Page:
Self Harm

Self-harm is when somebody intentionally damages or injures their body. It is a way of expressing deep emotional feelings such as low self-esteem, or a way of coping with traumatic events, such as the death of a loved one.

If you are self-harming, you should see your GP for help. You can also call the Samaritans on 116 123 for support or visit the website of Mind (a mental health charity) for further advice. Read more about where to get help if you self-harm.

Self-harm is an expression of personal distress, rather than an illness, although it can be linked to other mental health conditions such as depression. Read more about the causes of self-harm.

Research has suggested that self-harm is most common among 15-19-year-olds, and those suffering from anxiety and depression.

Signs of self-harm

Types of self-harm may include:

• cutting the skin
• burning the skin
• punching your own body
• poisoning yourself with tablets
• misusing alcohol or drugs
• eating disorders, such as deliberately starving yourself (anorexia nervosa), binge eating or bulimia

People often try to keep self-harm a secret because of shame or fear of discovery. For example, they may cover up their skin and avoid discussing the problem. It may, therefore, be up to close family and friends to notice when somebody is self-harming, and to approach the subject with care and understanding. The signs may include unexplained injuries and signs of depression or low-self esteem. Read more about the signs of self-harm.

Someone who is self-harming can seriously hurt themselves, so it is important that they speak to a GP about the underlying issue and about any treatment or therapy that might help them.

Causes of self-harm

There are many reasons why people self-harm, but the causes usually stem from unhappy emotions.

Self-harming has been described as a “physical expression of emotional distress”. If somebody is feeling overwhelmed with unhappy emotions, they may find that the physical act of hurting themselves makes them feel better.

If you are feeling like this, you can speak to your GP, call the Samaritans on 08457 90 90 90 for support or visit the website of Mind, a mental health charity, for further advice.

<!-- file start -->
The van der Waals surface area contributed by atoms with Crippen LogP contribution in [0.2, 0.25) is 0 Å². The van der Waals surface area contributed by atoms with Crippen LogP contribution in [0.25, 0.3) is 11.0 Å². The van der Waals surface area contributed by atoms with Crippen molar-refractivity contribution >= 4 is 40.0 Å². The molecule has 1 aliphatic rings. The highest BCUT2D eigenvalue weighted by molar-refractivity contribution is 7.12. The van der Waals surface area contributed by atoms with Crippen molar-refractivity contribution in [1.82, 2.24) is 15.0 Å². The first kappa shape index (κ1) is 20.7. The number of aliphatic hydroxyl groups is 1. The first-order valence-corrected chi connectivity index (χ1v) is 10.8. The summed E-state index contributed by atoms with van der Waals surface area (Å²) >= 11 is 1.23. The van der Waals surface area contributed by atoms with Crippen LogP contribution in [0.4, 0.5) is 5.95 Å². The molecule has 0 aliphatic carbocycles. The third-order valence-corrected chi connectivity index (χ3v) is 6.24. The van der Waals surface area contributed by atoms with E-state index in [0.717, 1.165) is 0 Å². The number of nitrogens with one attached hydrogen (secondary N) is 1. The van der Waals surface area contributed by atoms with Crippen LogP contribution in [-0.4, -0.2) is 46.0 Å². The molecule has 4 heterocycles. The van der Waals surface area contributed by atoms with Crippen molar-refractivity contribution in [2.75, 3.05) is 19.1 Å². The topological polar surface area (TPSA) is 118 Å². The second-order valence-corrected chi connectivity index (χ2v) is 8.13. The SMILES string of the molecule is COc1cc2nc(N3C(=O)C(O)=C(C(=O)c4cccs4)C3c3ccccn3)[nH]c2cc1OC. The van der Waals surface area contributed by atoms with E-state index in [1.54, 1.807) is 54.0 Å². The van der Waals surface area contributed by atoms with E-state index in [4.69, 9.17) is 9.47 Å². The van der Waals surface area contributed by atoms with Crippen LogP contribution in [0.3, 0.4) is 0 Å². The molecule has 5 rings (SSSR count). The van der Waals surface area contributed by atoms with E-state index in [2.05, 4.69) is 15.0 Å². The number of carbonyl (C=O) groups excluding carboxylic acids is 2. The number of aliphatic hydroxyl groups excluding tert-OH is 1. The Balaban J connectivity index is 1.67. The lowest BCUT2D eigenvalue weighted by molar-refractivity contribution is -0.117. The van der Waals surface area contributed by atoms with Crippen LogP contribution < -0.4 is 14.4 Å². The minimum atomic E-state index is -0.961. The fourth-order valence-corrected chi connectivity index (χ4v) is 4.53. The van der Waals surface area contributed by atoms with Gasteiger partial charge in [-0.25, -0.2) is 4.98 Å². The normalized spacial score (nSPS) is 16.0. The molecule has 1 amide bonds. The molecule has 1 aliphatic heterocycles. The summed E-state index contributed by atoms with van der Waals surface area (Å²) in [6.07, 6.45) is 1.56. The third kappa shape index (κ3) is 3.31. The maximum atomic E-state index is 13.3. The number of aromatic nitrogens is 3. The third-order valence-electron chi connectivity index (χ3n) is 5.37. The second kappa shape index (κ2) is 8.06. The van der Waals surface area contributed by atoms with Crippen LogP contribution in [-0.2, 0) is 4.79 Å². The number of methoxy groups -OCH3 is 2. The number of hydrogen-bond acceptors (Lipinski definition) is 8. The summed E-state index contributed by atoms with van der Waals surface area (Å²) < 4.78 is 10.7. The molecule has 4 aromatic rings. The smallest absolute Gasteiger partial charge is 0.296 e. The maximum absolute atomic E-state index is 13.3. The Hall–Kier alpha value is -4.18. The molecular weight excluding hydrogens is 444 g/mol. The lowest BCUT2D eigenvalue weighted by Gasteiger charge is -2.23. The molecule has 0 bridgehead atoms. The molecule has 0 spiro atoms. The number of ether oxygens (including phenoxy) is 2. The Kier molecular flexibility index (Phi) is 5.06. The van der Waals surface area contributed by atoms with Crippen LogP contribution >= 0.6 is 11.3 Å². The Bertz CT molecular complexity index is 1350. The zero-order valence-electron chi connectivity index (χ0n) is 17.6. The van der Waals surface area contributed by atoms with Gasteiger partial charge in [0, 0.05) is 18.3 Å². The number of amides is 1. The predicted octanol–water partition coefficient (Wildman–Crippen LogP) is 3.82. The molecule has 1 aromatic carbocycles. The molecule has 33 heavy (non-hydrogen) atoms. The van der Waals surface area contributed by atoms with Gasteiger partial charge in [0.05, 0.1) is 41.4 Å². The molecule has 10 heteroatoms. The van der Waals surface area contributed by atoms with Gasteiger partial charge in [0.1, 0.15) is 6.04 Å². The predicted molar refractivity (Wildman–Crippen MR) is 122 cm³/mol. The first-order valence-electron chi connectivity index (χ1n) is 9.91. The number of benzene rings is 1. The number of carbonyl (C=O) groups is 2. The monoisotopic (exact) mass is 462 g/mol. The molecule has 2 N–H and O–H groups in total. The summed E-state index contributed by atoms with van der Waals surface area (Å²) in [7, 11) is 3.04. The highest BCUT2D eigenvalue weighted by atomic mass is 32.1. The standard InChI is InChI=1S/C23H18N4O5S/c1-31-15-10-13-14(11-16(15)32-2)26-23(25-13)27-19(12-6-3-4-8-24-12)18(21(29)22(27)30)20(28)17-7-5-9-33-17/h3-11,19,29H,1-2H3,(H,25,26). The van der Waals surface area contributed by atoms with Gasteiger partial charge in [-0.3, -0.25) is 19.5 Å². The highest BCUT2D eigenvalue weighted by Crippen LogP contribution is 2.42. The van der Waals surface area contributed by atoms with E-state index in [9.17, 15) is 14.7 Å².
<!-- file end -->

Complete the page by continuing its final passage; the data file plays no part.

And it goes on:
Social factors and trauma

Research has shown that social factors commonly cause emotional distress in people who self-harm. These include:

• difficult relationships with friends or partners
• difficulties at school, such as not doing well academically
• difficulties at work
• being bullied, either at home, school or work
• worries about money
• alcohol or drug misuse
• coming to terms with your sexuality if you think you might be gay or bisexual
• coping with cultural expectations, for example, an arranged marriage

Self-harm could also sometimes be a way of coping with a traumatic experience. For example:

• sexual, physical or emotional abuse, including domestic abuse and rape
• the death of a close family member or friend
• having a miscarriage

Emotional distress

The distress from a traumatic experience or an unhappy situation can lead to feelings of low self-esteem or self-hatred. You could also have feelings of:

• anger
• guilt
• anxiety
• loneliness
• grief
• numbness or emptiness
• feeling unconnected to the world
• being unclean, unworthy, trapped or silenced if you have been abused

The emotions can gradually build up inside you, and you may not know who to turn to for help. Self-harm may be a way of releasing these pent-up feelings and finding a way to cope with your problems. It is not usually an attempt to seek attention, but a sign of emotional distress.

Some research has suggested that people who self-harm may have difficulty managing or “regulating” their emotions. They use self-harm as a way of managing tension and anger. Research has also shown that people who self-harm are poorer at problem solving.
Self-harm is linked to anxiety and depression. These mental health conditions can affect people of any age. Self-harm can also occur alongside antisocial behaviour, such as misbehaving at school or getting into trouble with the police.

Psychological causes

In some cases there may be a psychological reason for the self-harming (where the cause is related to an issue with your mind). For example:

• you may hear voices telling you to self-harm
• you may have repeated thoughts about self-harming and feel like you have to do it
• you may disassociate (lose touch with yourself and your surroundings) and self-harm without realising you are doing it
• it can be a symptom of borderline personality disorder (a condition that causes instability in how a person thinks, feels and behaves)

National Numbers


Offers help and support , they hold group meetings where you can meet other people and will be offered help on ways to cope.



24 hr National Help line 116 123

This is run by volunteers who will give advice and a chance to speak to someone who understands how you feel.




Tel: 07813 596505 Or 01482 870577


Regional Numbers


Mind –

01482 240200


Mind – 0

01296 437328


Mind –

01744 677058


Mind –

01302 812190


Mind –

020 8788 0070


Mind –

0151 4953 991


Mind –

01264 332297


Mind –

01622 692383

Huntingdon Cambridge

Mind –

01223 311320


Mind –

01455 890168

Exeter Devon

Mind –

01392 204493

Berkeley Gloucestershire

Mind –

01453 54739